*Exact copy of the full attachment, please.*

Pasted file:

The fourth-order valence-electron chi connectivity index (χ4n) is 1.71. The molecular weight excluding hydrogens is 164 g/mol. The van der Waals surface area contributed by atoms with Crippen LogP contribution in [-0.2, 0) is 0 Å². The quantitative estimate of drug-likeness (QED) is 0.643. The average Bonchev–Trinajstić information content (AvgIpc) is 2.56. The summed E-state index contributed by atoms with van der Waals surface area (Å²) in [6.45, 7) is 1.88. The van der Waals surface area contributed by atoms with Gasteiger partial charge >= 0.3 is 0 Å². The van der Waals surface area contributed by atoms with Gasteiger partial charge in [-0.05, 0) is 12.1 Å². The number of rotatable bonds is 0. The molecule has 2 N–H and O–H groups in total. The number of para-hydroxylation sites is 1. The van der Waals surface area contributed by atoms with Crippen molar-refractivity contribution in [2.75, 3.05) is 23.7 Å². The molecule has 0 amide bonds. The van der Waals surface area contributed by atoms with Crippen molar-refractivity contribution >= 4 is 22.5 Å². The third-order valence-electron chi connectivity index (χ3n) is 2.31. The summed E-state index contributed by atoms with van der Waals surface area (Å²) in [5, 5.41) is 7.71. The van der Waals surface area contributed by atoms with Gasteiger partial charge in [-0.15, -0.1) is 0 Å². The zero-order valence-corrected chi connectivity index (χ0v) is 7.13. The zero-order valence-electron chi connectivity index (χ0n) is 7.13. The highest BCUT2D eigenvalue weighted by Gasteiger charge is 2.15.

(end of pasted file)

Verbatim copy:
The fourth-order valence-electron chi connectivity index (χ4n) is 1.71. The molecular weight excluding hydrogens is 164 g/mol. The van der Waals surface area contributed by atoms with Crippen LogP contribution in [-0.2, 0) is 0 Å². The quantitative estimate of drug-likeness (QED) is 0.643. The average Bonchev–Trinajstić information content (AvgIpc) is 2.56. The summed E-state index contributed by atoms with van der Waals surface area (Å²) in [6.45, 7) is 1.88. The van der Waals surface area contributed by atoms with Gasteiger partial charge >= 0.3 is 0 Å². The van der Waals surface area contributed by atoms with Gasteiger partial charge in [-0.05, 0) is 12.1 Å². The number of rotatable bonds is 0. The molecule has 2 N–H and O–H groups in total. The number of para-hydroxylation sites is 1. The van der Waals surface area contributed by atoms with Crippen molar-refractivity contribution in [2.75, 3.05) is 23.7 Å². The molecule has 0 amide bonds. The van der Waals surface area contributed by atoms with Crippen molar-refractivity contribution >= 4 is 22.5 Å². The third-order valence-electron chi connectivity index (χ3n) is 2.31. The summed E-state index contributed by atoms with van der Waals surface area (Å²) in [5, 5.41) is 7.71. The van der Waals surface area contributed by atoms with Gasteiger partial charge in [-0.15, -0.1) is 0 Å². The zero-order valence-corrected chi connectivity index (χ0v) is 7.13. The zero-order valence-electron chi connectivity index (χ0n) is 7.13. The highest BCUT2D eigenvalue weighted by Gasteiger charge is 2.15.